We arrived in Santa Marta, situated on the Northern Caribbean coast of Colombia, at around 5pm. Our home in Santa Marta was the extremely social Dreamer Hostel…After settling in and getting some food we noticed 2 vaguely familiar faces walk into the hostel. Upon chatting to them we realized that these 2 hombres looked familiar as they were on the same flight as us from Medellin. We, however, had taken a 45 minute taxi to the hostel (no surprises there) whereas they had opted for public transport, hence their delayed arrival! Matias and Diego were from Argentina and after chatting for a while we made a plan to hit the beach with them the next day.

The 4 of us left for Bahia Concha (the boys choice – if you understand the various meanings of “concha” you’ll know why!) for our first experience of the Caribbean. We spent a lovely, albeit windy, day on the beach; swimming, chilling, chatting, reading and drinking mate (which is a herbal tea – those Argentineans don’t go anywhere without their special cup, flask and leaves). On the way back to the hostel the boys offered to cook us supper, Argentinean-style. They made Asado, which was cooking pork ribs, potatoes and onions on the braai/BBQ…it was simply delicious…they were certainly not just pretty faces. After dinner the 4 of us decided to “sample” some of the local liquor called Aguardiente, which resulted in us drinking the entire bottle…oops!


The rest of our stay in Santa Marta involved relaxing at the hostel, making new friends: Trevor (a South African born American who is riding his massive motorbike around South America), Jake (an uncouth American who has a tendency to stick his grubby fingers in Sarah’s food), Patty (another crazy American who is now living in Buenos Aires)…to name but a few.


DAYS 104-105 “Taganga” (15-16 Feb)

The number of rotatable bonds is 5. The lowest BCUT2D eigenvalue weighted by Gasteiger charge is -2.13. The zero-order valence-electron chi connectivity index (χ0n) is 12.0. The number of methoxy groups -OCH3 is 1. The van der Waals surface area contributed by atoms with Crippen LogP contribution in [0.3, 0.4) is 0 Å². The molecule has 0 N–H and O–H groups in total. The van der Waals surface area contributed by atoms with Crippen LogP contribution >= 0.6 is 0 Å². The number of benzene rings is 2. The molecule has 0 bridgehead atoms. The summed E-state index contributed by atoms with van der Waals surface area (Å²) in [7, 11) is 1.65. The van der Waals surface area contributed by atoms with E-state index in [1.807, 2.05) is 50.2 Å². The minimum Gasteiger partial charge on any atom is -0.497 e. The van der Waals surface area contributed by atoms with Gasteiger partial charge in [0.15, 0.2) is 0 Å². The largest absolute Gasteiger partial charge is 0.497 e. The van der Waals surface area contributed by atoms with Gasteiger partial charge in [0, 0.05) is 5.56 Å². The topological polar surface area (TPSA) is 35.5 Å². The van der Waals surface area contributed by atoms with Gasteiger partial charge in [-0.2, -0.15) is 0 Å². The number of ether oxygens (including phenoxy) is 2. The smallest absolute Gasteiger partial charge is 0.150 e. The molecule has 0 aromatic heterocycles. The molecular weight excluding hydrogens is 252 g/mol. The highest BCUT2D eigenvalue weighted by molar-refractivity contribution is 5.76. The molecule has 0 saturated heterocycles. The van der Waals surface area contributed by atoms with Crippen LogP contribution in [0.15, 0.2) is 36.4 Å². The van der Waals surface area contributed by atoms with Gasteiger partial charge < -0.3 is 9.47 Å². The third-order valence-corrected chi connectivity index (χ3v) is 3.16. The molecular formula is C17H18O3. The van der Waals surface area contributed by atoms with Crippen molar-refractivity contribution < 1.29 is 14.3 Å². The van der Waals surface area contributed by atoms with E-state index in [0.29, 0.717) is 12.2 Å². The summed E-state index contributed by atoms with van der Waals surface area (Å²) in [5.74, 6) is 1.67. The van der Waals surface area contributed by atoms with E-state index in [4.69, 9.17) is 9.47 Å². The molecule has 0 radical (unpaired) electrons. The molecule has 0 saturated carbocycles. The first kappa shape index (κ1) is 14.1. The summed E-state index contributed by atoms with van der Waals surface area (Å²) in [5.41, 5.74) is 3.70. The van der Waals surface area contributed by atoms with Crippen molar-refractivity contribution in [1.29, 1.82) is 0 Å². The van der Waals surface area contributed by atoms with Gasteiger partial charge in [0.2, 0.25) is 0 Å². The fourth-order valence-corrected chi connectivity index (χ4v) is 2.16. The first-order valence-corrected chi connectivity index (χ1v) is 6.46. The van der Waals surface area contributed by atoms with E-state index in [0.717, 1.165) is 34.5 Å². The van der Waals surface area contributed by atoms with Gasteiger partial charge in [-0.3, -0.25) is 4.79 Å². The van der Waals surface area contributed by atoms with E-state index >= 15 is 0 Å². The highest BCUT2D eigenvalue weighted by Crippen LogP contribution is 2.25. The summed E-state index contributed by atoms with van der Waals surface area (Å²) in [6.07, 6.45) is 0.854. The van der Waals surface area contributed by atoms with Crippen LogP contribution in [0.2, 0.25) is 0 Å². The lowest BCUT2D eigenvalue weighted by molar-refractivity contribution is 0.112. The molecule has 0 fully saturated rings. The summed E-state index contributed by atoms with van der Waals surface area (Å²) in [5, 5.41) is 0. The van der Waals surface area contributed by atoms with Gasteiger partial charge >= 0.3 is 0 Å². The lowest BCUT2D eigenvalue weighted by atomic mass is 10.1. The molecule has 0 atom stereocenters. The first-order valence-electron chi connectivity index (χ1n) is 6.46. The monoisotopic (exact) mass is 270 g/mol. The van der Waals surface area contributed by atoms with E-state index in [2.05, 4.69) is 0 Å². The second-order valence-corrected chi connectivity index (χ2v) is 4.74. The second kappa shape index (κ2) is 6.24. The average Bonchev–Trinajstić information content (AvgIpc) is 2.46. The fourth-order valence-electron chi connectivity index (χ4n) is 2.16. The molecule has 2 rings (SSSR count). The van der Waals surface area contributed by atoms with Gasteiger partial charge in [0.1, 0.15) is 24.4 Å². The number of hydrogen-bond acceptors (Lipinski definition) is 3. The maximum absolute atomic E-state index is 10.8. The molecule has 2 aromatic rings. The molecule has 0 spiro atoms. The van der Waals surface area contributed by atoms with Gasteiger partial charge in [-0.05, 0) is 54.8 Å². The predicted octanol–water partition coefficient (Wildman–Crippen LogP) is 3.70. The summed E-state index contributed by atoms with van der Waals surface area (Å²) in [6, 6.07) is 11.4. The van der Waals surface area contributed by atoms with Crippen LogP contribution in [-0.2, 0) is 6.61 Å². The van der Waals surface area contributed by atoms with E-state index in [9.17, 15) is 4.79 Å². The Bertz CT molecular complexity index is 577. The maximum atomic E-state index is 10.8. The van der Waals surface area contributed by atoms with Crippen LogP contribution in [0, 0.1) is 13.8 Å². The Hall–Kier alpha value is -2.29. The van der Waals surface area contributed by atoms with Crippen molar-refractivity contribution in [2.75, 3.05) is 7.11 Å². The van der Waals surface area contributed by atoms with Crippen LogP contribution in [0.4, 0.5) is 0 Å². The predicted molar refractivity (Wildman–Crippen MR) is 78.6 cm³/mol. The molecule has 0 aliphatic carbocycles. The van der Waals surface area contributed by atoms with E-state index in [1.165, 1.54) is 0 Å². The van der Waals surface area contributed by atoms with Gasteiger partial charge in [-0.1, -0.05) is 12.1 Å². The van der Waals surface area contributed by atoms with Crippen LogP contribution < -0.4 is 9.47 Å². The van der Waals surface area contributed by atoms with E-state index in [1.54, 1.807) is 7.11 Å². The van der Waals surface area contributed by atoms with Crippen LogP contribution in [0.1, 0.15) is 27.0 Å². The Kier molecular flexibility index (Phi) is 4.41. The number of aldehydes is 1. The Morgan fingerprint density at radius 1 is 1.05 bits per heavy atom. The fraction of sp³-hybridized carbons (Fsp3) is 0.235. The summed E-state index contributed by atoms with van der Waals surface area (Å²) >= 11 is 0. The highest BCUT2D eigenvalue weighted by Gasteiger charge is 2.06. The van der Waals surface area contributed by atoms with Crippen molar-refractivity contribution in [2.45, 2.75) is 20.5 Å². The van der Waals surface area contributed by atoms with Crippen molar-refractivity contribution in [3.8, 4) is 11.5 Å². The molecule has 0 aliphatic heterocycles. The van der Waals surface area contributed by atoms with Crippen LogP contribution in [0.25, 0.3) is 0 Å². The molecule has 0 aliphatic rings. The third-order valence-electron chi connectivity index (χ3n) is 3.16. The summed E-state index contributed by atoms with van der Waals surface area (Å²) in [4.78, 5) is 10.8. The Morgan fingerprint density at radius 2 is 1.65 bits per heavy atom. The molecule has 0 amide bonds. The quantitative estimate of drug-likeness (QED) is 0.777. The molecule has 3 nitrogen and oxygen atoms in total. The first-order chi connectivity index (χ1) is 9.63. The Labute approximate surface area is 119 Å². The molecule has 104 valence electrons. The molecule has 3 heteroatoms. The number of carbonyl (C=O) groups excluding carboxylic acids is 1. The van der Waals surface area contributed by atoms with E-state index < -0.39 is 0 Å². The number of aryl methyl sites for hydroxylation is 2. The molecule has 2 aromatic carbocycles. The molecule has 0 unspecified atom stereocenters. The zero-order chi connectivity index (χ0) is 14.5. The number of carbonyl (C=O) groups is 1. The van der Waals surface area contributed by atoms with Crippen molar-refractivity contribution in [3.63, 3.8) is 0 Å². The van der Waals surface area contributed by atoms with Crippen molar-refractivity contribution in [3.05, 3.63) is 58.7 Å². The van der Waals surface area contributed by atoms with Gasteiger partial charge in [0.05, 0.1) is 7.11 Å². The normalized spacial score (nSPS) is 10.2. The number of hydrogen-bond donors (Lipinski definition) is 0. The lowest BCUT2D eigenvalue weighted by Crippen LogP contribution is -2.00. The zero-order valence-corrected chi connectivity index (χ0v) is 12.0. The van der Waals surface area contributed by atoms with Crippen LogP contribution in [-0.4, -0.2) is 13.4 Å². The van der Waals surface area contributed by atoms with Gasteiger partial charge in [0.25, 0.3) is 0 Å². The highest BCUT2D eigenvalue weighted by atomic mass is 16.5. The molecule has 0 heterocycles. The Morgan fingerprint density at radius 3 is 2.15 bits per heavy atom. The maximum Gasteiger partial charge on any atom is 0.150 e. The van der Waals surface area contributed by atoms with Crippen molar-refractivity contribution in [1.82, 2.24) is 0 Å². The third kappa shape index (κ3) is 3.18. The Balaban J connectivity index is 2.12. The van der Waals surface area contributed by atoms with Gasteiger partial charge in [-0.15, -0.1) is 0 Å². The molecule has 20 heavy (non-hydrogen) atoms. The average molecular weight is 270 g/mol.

On Saturday the 15th we headed to Taganga with a small crew from The Dreamer to check out this nearby town. After having a few drinks at our hostel, La Masia, we hit the famous Mirador – a right of passage for anyone in this part of the world. This multi-level club on the hill is a dancers dream where you can groove the night away on their various terraces with the Caribbean wind blowing through your hair.


The next day Jake and Trevor headed on whilst we chilled at the hostel and wondered around this rasta town with another new friend, Josh (can you believe he was also American?!). Tam met an old family friend, Leanne, and her boyfriend Nathan for sundowners. We later all reconvened back at the hostel for what would be our last meal together, sob!


DAYS 106-107: “Tayrona” (17-18 Feb)

We woke up tres excited as we were heading to the much raved about Tayrona National Park, to sleep in hammocks on Cabo San Juan del Guia beach. We decided to take the boat to the beach, spend the night and then hike and taxi it back to Taganga the next morning. Our eager anticipation soon turned into sheer fear as the 45 minute boat ride was 45 minutes of pure hell. When they told us to put our backpacks in waterproof black plastic bags we thought it was an overly cautious money-making scheme. Oh how wrong we were! This speedboat was flying over massive swells and it seemed as though we were airborne more than we were on the actual water. We got off that boat traumatised, soaking wet and with very bruised derrieres! But when we realised where we were and took in our magnificent surroundings we came to terms with our means to get there. We booked our accommodation for the night (ie: a hammock) and spent the day wandering from beach to beach, tanning, swimming, snorkelling and reading.